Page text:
All employees do not need to have employment agreements, in fact most employees do not have employment agreements with their employees. It is beneficial though for employers to at least to have written policies, typically these should be signed off by the employees covering what is expected of the employee in the work place.
Sometimes managers have to be paid overtime, sometimes managers do not — it depends on the duties of the actual managers. The overtime wage law, which is called the Fair Labor Standards Act, has a provision for executive-level employees, which some managers fall within that requirement. That would include being paid on a salary basis and having primarily managerial duties over other employees. However, some employers have employees perform some managerial duties, but they’re primarily a worker, and therefore, they’re going to be subject to the overtime pay requirements of the Fair Labor Standards Act. It depends on the actual circumstances and duties of the employee.
Some managers have to be paid overtime, some do not; it depends on their duties. To be exempt as an executive, which some managers are exempt from the overtime wage requirements of the Fair Labor Standards Act, there have to be certain duties met, as well as the person has to be paid on a salary basis. Sometimes, managers are misclassified as managers when they’re really primarily workers or employees doing regular work and their duties are not primarily managerial or executive. Sometimes those employees can be required by law to be paid overtime.
Workers who receive tips also do require the payment of minimum wage. If you’re a tipped employee there are sometimes what’s called a tipped credit, which means that the poor employee can be paid a sub-minimum wage. A wage that’s less than a normal minimum wage because the employee is obtaining tips.
Business disputes are handled as any other kind of lawsuit. It’s either going to be handled through negotiation, through a court process and litigation or through arbitration. Typically, business disputes should always have efforts to try to settle the cases and reach some kind of common ground. Sometimes a lawsuit will need to be filed or defended, but then it will lead to a negotiated resolution. The earlier that you can have some discussion to determine what the other side wants and what you want the better it is. Some cases have to go farther, and the court will have to decide it.
Overtime hours are calculated based on the person’s hourly rate and anything above 40 they’re supposed to be getting a halftime premium. For example, if the hourly rate is $10 an hour and the person works five extra hours above 40 hours a week, they’re supposed to be paid an extra $5 for those extra overtime hours.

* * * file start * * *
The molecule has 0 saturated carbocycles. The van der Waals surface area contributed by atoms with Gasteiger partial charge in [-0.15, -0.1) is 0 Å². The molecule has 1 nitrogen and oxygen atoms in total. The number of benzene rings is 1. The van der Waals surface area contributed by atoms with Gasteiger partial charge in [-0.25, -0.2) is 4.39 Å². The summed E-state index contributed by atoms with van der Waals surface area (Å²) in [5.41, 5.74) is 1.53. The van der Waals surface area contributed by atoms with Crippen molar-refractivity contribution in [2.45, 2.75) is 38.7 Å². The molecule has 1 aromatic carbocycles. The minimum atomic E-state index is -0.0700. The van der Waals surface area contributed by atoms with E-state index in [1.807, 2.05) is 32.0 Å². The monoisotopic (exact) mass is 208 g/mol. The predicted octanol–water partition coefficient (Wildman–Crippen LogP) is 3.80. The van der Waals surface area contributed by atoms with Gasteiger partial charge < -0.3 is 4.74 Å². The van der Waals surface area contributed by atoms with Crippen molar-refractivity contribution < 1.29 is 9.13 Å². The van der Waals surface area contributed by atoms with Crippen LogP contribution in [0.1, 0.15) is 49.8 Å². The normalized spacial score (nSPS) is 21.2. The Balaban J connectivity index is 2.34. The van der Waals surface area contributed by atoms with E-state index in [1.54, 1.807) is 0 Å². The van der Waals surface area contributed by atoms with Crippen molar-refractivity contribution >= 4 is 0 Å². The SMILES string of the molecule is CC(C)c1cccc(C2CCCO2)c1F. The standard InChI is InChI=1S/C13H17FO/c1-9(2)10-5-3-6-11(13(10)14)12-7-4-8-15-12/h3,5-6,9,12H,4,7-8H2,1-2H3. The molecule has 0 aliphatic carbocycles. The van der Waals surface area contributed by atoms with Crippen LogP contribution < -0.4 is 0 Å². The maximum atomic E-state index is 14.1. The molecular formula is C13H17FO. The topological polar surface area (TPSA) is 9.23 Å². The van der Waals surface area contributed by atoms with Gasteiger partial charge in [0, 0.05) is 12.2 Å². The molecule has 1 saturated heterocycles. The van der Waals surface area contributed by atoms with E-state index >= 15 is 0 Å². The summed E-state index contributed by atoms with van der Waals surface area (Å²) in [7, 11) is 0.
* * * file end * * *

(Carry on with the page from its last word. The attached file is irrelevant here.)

Most employees file charges of discrimination by contacting the EEOC, the Equal Employment Opportunity Commission. They will be given a form and they will complete a form, and they will meet with somebody at the agency to assist in completed that form.
The EOC resolves discrimination charges by investigating the charges so when the charge of discrimination is filed by an employee the employer is contacted by the EOC for a response. The employer will provide a written response including documentation. These responses typically will include what happened with this employee, what occurred, perhaps employment reviews that will be attached to be showing that the employer considered things carefully and made a valid business decision to terminate the employee’s employment. The EOC will then provide information to the employee and ask for the employee’s response and then make a decision as to whether there is probable cause for the charge of discrimination.
There is no general limit for an employer to tell an employee how many hours to work. Now, there are exceptions. Certain industries have legal requirements that an employee cannot work beyond a certain number of hours for public safety reasons, and in those situations, the employer is limited as to the number of hours it can ask the employee to work. Outside of those industries where there are not some safety reasons, typically, there are not limits, but the employee is never obligated to work the extra hours. Employee can refuse and just simply not contain the employment relationship, or tell the employer, “I’m not willing to do this.”
If an employee is pregnant, the employee still can be fired. The law prohibits the employer from treating the employee worse than any other employee, so if the employee does not do a good job and happens to be pregnant, the employee still can be terminated, and it still would be lawful. Pregnancy does not insulate the employee from the requirements of every other employee to do their job properly. Now, with that said, typically it’s not in an employers best interest to rush into a termination of a pregnant employee because of the potential for claims, and the expenses associated with those claims.